Cat bites should be taken seriously, for they can lead to difficult-to-treat bacterial infections — in fact, much more so than dog bites — according to a new study by researchers at the Mayo Clinic.
The study, published in the February issue of the Journal of Hand Surgery, found that almost a third of the people who sought treatment at the Mayo Clinic for a cat bite to the hand during a recent three-year period had to be hospitalized. And of the patients who were hospitalized, two-thirds ended up needing surgery to flush out the bacteria and remove infected tissue.
The Mayo Clinic researchers undertook the study to see if they could identify any new risk factors that could help predict which patients who seek treatment for a cat bite to the hand will eventually require hospitalization. Most of what they found, however, simply confirmed what they already knew: Such bites are more likely to lead to hospitalization when they occur over a joint or tendon and are accompanied by swelling, redness and pain. The risk increases for people with existing immune-deficiency disorders.
“The hand surgery community isn’t so shocked by our paper, but I do think the public may be surprised,” said Dr. Brian Carlsen, a hand surgeon at the Mayo Clinic and one of the study’s authors, in a phone interview Monday.
After all, when most people think of dangerous animal bites, they tend to think of dogs, not cats.
What is it about cats that make their bite wounds so prone to infection? Their teeth are sharp and make relatively deep puncture wounds. When the bite is on the hand (and other research has shown that up to 85 percent of cat bites occur on the hand or wrist), the puncture may easily pierce a joint or the membrane sheath around a tendon. Joints and tendons have closed spaces, and are thus great growing places for bacteria. And the mouths of cats (like those of dogs — and of humans, for that matter) are home to many types of bacteria.
“When bacteria gets into the joints or into the tendon sheaths, that’s a surgical emergency, no matter what the source,” said Carlsen. That’s because antibiotics tend to be unable to reach those infections. Only through surgery can the bacteria be washed out and removed.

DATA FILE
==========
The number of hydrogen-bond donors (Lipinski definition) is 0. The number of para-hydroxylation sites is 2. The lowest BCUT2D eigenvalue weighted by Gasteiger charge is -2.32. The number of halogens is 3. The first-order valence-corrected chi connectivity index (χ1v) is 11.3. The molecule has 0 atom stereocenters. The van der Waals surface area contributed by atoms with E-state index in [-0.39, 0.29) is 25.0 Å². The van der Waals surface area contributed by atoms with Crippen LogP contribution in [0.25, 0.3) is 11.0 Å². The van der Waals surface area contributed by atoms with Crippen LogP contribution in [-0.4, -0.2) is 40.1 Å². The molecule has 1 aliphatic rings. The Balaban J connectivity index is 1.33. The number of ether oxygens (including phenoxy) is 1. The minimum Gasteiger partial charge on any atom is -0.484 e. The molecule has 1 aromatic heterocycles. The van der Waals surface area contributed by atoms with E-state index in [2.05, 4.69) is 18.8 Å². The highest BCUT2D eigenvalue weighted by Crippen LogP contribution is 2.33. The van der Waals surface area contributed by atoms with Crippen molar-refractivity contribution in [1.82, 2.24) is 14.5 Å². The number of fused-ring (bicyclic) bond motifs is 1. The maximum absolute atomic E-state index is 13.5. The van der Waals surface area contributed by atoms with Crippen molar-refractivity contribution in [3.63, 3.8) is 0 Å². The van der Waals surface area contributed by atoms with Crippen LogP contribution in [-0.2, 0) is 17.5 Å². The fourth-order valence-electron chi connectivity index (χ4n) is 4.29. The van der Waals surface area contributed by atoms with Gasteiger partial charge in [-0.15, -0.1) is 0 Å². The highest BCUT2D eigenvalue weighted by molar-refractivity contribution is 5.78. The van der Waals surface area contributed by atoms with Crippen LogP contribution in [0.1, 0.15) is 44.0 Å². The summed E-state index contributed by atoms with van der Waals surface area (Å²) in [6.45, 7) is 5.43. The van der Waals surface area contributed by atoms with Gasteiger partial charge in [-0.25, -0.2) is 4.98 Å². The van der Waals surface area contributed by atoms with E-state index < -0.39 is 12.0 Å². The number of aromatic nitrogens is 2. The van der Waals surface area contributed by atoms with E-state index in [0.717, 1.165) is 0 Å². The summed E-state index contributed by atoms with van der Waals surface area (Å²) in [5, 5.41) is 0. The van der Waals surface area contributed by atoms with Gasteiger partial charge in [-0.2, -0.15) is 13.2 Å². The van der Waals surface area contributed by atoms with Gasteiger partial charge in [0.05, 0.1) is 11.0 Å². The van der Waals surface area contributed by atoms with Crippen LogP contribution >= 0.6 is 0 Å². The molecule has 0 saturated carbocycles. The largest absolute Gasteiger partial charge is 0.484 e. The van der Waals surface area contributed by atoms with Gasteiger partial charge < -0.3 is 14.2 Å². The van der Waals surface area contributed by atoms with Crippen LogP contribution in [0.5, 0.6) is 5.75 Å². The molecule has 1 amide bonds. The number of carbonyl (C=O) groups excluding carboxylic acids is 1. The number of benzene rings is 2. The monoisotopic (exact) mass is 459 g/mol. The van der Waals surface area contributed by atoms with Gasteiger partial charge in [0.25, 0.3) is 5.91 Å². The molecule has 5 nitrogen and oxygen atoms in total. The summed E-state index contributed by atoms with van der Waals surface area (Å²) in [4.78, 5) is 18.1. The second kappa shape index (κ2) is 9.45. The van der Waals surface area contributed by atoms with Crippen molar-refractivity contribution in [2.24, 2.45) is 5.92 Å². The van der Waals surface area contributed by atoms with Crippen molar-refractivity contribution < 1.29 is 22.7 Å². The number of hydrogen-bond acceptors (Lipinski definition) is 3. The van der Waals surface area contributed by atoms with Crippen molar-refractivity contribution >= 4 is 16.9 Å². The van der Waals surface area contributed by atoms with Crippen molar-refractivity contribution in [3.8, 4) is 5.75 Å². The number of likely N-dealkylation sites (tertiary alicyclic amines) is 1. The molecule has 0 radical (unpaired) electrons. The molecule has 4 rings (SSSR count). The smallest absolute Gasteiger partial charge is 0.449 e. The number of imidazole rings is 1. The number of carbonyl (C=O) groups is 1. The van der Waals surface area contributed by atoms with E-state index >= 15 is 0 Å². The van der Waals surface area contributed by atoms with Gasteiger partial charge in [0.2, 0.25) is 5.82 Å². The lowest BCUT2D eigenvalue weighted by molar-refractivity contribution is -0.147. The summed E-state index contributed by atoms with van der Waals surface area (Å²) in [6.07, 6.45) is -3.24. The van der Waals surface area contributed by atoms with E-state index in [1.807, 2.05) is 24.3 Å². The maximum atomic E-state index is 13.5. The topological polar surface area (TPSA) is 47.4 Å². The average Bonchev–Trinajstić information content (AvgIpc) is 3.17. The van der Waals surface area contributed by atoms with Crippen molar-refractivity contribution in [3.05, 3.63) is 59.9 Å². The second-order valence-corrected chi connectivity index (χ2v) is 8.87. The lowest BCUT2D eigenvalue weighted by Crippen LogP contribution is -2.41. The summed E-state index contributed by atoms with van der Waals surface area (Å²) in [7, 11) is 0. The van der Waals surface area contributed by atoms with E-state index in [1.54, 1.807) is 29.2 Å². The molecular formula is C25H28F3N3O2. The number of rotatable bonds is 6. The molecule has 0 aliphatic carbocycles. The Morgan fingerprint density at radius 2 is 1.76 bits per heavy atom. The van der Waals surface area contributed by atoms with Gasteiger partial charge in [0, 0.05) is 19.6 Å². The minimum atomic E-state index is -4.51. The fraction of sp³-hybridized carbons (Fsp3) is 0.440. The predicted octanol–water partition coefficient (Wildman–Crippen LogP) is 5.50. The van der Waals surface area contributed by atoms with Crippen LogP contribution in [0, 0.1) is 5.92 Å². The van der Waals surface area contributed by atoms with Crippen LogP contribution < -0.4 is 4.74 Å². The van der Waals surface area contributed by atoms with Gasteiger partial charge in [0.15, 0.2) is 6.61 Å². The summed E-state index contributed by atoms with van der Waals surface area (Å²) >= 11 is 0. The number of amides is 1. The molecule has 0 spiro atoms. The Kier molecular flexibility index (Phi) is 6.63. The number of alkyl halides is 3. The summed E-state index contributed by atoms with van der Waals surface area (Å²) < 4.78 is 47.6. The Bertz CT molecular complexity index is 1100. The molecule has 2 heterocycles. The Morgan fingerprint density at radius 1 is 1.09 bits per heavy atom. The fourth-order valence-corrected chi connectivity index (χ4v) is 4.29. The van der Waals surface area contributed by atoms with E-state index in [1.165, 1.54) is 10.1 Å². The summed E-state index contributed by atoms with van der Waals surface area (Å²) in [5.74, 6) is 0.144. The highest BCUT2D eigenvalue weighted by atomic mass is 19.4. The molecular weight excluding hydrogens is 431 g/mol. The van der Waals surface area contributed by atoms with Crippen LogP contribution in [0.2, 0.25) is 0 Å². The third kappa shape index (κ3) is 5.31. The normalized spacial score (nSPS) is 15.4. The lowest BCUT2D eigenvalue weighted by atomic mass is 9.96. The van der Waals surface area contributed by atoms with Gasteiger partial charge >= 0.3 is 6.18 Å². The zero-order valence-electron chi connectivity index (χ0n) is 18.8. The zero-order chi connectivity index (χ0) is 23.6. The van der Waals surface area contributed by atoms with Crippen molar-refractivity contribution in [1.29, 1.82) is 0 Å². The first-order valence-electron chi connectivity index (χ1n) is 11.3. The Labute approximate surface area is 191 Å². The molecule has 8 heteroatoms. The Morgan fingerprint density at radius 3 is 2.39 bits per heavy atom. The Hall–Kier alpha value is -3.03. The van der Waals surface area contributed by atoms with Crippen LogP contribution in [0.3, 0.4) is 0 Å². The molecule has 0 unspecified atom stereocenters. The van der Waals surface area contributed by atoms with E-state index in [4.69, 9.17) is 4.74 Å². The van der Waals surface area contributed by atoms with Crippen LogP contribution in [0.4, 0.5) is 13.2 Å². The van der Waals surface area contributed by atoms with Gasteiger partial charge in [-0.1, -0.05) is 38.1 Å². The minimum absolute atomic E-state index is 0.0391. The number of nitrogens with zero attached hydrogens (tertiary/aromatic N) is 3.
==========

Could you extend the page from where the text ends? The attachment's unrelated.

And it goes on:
If the surgery is delayed too long, patients can develop permanent damage to the hand, including a loss of joint mobility. Those patients may then require reconstructive surgery to replace the damaged tendons or joints.
“I have seen some really bad infections [from cat bites] that have required multiple operations,” said Carlsen. “I had one patient, a farmer, whose tendons were destroyed on the back of his hand by the infection. He couldn’t straighten his fingers out. We had to reconstruct the tendons.”
For the current study, Carlsen and his colleagues looked at the medical records of people who had shown up at the Mayo Clinic’s emergency room in Rochester with a cat-bite wound to the hand between January 2009 and December 2011. They were interested only in people who had been bitten on the hand because those are the wounds that tend to cause the most problems.
The Mayo Clinic researchers also were interested only in people who had been bitten by house cats, and therefore eliminated three patients from the study who said their wounds had been caused by either a lynx or a bobcat. (Unfortunately, information about how or where those bites occurred wasn’t part of the study. “I was surprised by them, too,” said Carlsen.)
In the end, the researchers identified 193 patients who fit their criteria. They then dug down further into those patient’s medical data. They found that 57 of the patients had been hospitalized. Thirty-six had been hospitalized immediately after showing up in the emergency room so that they could be given antibiotics intravenously. The other 21 had been initially sent home from the emergency room with oral antibiotics, but were subsequently hospitalized when that treatment failed. The average length of hospital stay for all of these patients was three days.
Twenty-six of the 36 people (72 percent) who had been immediately hospitalized and 12 of the 21 (57 percent) who were hospitalized after first trying oral antibiotics ended up requiring surgery. Eight patients required more than one surgery.
The data also revealed that people took an average of 27 hours to seek medical care after their hand was bitten. In addition, the mean age of the patients who showed up at the Mayo Clinic with a cat bite to the hand was 49 years. And most of the patients (69 percent) were women.
Don’t ignore symptoms
Up to 2 percent of all emergency room visits in the United States are for animal bites, according to background information provided in the Mayo Clinic study. Most of those bites (60 percent to 90 percent) involve dogs, but about 10 percent to 15 percent are from cats.
Serious injuries from cat bites are, therefore, relatively rare. Still, if you receive a cat bite, even if it’s a “playful” bite, you should keep alert for signs of infection. Seek medical care if you develop any swelling, redness and pain (particularly pain that worsens), or if you’re having any difficulty moving the hand.
“It takes only a very superficial bite,” said Carlsen. “So, if you have symptoms, don’t ignore them.”